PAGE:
Chargers' Brandon Staley uses nuclear option: Staff reset will define his legacy

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Following the Chargers' loss in the NFL Playoffs to the Jacksonville Jaguars, it appeared as though Brandon Staley's job was never in true jeopardy. Tom Telesco kept his seat fairly easily as well. But in the process, several others on his coaching staff have been relieved of their duties.

The first two firings days after the Jaguars' loss were offensive coordinator Joe Lombardi and quarterbacks coach Shane Day. It seemed like the firings would be limited to those two at first. But since then, there's been quite a bit of movement:

Linebackers coach Michael Wilhoite was let go during the same week as the top two big offensive staff firings. He was then replaced by Cleveland's Jeff Howard, at which point the coaching staff turnover was thought to perhaps be complete.

Defensive coordinator Renaldo Hill then left for Miami to join Vic Fangio's staff as defensive pass game coordinator. While not technically fired from the Chargers by Staley, it seems perplexing and unlikely that Hill would voluntarily take a demotion. Call it a quiet firing if you'd like, but something obviously happened.

While the Chargers are still technically conducting interviews for the defensive coordinator job, it it suspected that they will promote secondary coach Derrick Ansley to Hill's old post. Tom Donatell, per reporting, will then be promoted from assistant to lead secondary coach.

During all of the coaching staff chaos that may or may not be done yet, the Chargers decided to fire Damon Mitchell, head athletic trainer of 24 years, on Thursday. With how Los Angeles struggled with injuries in 2022 plus Staley's new sports science department, it doesn't exactly come as a surprise firing. That being said, the Chargers were actually a Top 10 team in adjusted games lost and overall health during Staley's first year in 2021.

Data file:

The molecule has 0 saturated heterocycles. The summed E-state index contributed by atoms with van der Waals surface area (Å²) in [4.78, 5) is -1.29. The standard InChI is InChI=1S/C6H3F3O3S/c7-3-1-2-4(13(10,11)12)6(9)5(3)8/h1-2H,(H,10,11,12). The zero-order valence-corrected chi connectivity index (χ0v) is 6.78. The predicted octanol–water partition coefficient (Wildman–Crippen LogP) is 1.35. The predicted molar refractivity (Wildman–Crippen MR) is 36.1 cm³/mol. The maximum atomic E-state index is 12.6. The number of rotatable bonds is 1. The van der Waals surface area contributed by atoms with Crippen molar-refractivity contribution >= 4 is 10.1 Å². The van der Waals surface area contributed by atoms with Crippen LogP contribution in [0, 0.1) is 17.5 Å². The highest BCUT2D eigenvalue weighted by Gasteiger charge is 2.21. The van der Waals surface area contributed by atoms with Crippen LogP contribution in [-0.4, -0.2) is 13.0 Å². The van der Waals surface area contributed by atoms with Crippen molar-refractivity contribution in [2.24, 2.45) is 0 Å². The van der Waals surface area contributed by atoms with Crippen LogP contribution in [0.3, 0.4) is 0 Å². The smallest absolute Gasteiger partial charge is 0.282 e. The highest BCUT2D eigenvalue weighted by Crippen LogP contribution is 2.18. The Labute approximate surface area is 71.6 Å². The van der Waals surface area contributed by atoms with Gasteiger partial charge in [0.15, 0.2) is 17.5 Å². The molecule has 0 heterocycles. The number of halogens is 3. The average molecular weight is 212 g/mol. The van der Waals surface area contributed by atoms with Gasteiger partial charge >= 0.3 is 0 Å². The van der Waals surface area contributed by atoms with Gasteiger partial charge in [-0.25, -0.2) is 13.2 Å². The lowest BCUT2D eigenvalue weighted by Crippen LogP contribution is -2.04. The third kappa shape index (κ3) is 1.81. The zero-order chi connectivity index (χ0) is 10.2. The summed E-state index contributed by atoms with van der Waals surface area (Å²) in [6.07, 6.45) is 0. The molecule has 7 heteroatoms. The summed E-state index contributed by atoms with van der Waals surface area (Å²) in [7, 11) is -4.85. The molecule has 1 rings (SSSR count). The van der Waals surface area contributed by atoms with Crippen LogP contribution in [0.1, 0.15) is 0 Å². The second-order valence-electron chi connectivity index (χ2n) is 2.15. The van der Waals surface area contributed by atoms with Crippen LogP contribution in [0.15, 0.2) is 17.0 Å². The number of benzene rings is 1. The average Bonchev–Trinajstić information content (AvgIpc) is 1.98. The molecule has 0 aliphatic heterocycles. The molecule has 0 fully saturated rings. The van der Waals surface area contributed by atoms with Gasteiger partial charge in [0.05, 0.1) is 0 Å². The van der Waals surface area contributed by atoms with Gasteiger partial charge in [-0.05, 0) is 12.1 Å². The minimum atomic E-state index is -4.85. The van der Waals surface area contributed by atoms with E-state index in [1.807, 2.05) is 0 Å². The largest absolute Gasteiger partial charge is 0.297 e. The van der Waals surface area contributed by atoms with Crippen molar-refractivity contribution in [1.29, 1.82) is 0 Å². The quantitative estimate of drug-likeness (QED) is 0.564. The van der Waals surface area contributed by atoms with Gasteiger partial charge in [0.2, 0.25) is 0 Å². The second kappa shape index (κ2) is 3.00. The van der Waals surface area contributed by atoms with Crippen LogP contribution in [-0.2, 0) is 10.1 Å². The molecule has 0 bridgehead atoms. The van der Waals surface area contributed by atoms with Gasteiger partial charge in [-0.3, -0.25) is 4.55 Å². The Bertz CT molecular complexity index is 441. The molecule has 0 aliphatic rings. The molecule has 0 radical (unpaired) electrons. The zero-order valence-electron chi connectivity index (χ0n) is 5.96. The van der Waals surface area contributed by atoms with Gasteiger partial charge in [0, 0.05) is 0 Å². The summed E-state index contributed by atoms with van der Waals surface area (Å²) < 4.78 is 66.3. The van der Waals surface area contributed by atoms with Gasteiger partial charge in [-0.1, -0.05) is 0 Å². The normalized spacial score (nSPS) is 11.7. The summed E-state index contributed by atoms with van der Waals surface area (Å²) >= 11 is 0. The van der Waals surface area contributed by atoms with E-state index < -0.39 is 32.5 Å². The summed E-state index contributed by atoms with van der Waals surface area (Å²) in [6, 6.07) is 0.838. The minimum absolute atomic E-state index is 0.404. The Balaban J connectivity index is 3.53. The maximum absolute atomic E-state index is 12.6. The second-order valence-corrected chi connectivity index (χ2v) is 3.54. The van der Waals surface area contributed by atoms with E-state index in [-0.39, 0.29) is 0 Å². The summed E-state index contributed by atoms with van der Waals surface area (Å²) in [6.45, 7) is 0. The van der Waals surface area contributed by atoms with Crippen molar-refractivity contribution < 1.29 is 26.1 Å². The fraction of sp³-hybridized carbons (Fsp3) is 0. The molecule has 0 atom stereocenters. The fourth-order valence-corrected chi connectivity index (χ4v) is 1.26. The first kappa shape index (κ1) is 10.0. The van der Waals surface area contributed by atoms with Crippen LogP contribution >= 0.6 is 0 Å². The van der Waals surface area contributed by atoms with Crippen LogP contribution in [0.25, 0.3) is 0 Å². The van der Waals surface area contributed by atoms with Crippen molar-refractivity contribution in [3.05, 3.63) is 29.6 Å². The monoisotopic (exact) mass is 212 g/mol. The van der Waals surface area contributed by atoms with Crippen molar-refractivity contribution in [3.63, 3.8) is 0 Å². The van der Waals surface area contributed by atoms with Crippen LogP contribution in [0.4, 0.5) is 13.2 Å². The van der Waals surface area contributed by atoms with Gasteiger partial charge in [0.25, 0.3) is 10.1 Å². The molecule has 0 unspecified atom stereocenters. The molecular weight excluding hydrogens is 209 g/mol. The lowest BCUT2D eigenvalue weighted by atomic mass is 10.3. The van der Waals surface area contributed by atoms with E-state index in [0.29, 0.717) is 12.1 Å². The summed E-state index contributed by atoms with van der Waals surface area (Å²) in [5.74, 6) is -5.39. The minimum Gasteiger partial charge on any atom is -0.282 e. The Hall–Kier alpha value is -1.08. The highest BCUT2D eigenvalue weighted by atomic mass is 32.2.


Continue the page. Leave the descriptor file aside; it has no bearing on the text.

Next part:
Aside from the offensive positional coaches sans quarterback and Ryan Ficken's special teams staff, there isn't a corner of the staff that escaped Staley's nuclear option to this point. We don't even know if he's done yet as teams across the league continue to make staff changes late into February.

These Chargers coaching changes will define Brandon Staley

But overall, it's been a very unusual offseason for the Chargers when considering their history. Under Telesco, they've never fired both coordinators while retaining the head coach and making several additional position coach alterations.

Staley and Telesco seem to know that it's now or never on making a significant playoff run in 2023. The scorched earth approach allows the Chargers to potentially upgrade their staff if they make the right calls for their hires. However, it also puts an immense amount of pressure on the both of them to win now. If Staley doesn't get a playoff win next year, neither he nor Telesco are going to be able to make a singular coordinator or staff change that saves their jobs.

To give Staley his credit, he's made the right call once before. Firing Derius Swinton and hiring Ficken as special teams coordinator resulted in an immensely positive benefit for the Chargers. They moved up 24 spots on Rick Gosselin's special teams rankings from year to year.

But Staley doesn't only have to bet that he got one or two staff changes correct. He has to bet his job on whether more than a handful of changes will work in conjunction with each other at the same time in 2023. That's not an enviable position to be in during a make-or-break year.

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A year from now, we'll know the results of Staley's mass changes on the coaching staff and whether or not they were for the better. But one thing is for certain now: his long-term legacy will be determined long before a ball gets kicked off in 2023. Getting this new coaching staff to gel over the course of the next six months will be critical to Staley and Telesco staying in LA.